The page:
All entries for Monday 27 January 2020

January 27, 2020

My Teaching Philosophy – Damon

The philosophy that will guide my approach to teaching includes key values and viewpoints that relate to the purpose of education, the function of learning, and role of the teacher. Education, in my teaching philosophy, relates to the development of character, not just to the acquisition of academic skills, knowledge, or subject expertise. Education relates to the process of learning not just about ourselves and the world we live in – important may those be – but also the skills and attitudes required to thrive in today’s fast-changing, complex world. My view on this is highly influenced by the philosophy underpinning the International Baccalaureate (IB), programmes in which my children have been educated in Thailand and France. I have also been influenced by the work of psychologists Martin Seligman (2011) and Angela Duckworth (2016), who emphasise the value of teaching well-being and resilience or “grit”.

Learning, in my teaching philosophy, is a participatory and life-long pursuit. Students should be encouraged to understand education as a continuous process of learning, in which they are actively engaged, rather than a passive, mandatory rite-of-passage that they are relieved from with the completion of examinations. As active agents with a key role in driving their learning, students should be encouraged by their teachers to take risks, make mistakes, and learn from them. These views have been influenced by a “Restitution” training course I attended at my children’s school in New Delhi in 2017. This is Diane Gossen’s behaviour management approach, designed for both parents and schools, which is based on intrinsic motivation (see Gossen 2001, 2007).

Influenced by my academic background in Philosophy, I believe that my role as a teacher should include guiding the students to think critically and creatively. The role of the teacher should be as a facilitator and guide, not as a dispenser of facts. This is consistent with the IB’s inquiry-led approach. But I believe it is important not to under-value knowledge, the pursuit of truth or the role of instruction, as emphasised by Kirschner, Sweller and Clark (2006). Reaching the balance between guided instruction and self-driven inquiry, will be an ongoing challenge.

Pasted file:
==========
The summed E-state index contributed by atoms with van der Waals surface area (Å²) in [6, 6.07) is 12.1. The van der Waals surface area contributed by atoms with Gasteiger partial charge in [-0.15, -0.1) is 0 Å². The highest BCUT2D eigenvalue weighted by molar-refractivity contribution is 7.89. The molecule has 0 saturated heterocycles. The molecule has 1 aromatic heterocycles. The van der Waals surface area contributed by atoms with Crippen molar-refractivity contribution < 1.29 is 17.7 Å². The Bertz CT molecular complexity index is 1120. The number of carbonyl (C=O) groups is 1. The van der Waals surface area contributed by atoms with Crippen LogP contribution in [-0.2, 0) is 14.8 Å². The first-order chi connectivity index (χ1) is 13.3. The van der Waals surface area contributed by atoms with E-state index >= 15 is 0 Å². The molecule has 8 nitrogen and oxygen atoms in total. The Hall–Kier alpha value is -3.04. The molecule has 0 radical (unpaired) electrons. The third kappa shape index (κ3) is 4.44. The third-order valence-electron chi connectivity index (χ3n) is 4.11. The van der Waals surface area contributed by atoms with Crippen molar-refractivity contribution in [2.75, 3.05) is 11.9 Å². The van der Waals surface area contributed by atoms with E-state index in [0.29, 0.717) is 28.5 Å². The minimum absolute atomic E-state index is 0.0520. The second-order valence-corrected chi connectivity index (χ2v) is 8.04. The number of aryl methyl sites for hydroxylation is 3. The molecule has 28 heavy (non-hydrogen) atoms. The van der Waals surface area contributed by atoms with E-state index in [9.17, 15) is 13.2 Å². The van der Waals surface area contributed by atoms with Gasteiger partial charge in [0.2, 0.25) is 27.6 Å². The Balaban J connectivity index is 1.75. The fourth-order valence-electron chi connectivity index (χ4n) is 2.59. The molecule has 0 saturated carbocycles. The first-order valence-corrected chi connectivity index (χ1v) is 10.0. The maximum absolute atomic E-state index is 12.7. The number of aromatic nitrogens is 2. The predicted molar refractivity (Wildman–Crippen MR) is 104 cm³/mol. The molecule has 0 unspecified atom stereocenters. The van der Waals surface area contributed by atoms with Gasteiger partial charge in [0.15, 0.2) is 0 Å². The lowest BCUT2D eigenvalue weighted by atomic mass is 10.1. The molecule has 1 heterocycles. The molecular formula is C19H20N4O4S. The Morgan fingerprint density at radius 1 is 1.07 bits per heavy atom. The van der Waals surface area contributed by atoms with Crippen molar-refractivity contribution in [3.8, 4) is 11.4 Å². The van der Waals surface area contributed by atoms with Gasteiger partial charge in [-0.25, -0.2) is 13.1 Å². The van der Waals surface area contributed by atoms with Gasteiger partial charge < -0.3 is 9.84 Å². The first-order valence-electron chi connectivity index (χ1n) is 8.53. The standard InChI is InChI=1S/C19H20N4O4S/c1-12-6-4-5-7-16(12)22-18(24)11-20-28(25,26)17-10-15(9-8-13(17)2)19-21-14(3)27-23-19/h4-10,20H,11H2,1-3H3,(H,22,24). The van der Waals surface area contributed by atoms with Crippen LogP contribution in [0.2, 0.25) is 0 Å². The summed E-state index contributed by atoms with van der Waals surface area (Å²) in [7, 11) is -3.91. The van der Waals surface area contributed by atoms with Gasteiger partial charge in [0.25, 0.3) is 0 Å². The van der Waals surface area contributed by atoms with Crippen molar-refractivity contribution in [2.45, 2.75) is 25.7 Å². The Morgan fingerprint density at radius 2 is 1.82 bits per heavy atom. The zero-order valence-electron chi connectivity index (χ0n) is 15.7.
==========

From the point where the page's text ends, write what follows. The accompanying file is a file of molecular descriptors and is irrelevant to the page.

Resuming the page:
As a teacher, I should exemplify the continuous, self-driven learning I hope to encourage the students to undertake, and make the effort to continue learning about the most effective pedagogies, as well as any new relevant science on cognition and learning. I concur with Carol Dweck – whose work on the “growth mindset” opened my eyes to the importance of students’ ideas about themselves as learners – who wrote, “The great teachers believe in the growth of the intellect and talent, and they are fascinated with the process of learning” (2017, p.197). The extent to which I may put these values and viewpoints into practice will depend on the support I am provided by my teaching peers and the school, but also on in my confidence to find ways to do so. Since I am yet to begin teaching, I have to be open to the possibility that my teaching philosophy is likely to change as I learn from experience, become familiar with my students, and adjust my approach along the way.


Duckworth, A. (2016). Grit: The Power of Passion and Perseverance. London: Penguin.

Dweck, C. (2017). Mindset, updated edition. London: Robinson.

Gossen, D.C. (2001). Restitution: Restructuring school discipline. Chapel Hill, NC: New View Publications.

Gossen, D. C. (2007). My Child is a Pleasure, 5th edition. Saskatoon, Canada: Chelsom Consultants Ltd.

Kirschner, P. A., Sweller, J. and Clark, R. E. (2006). Why Minimal Guidance During Instruction Does Not Work: An Analysis of the Failure of Constructivist, Discovery, Problem-Based, Experiential, and Inquiry-Based Teaching. Educational Psychologist, 41(2), pp. 75-86.

Selligman, M. E. P. (2013). Flourish. New York: Atria.

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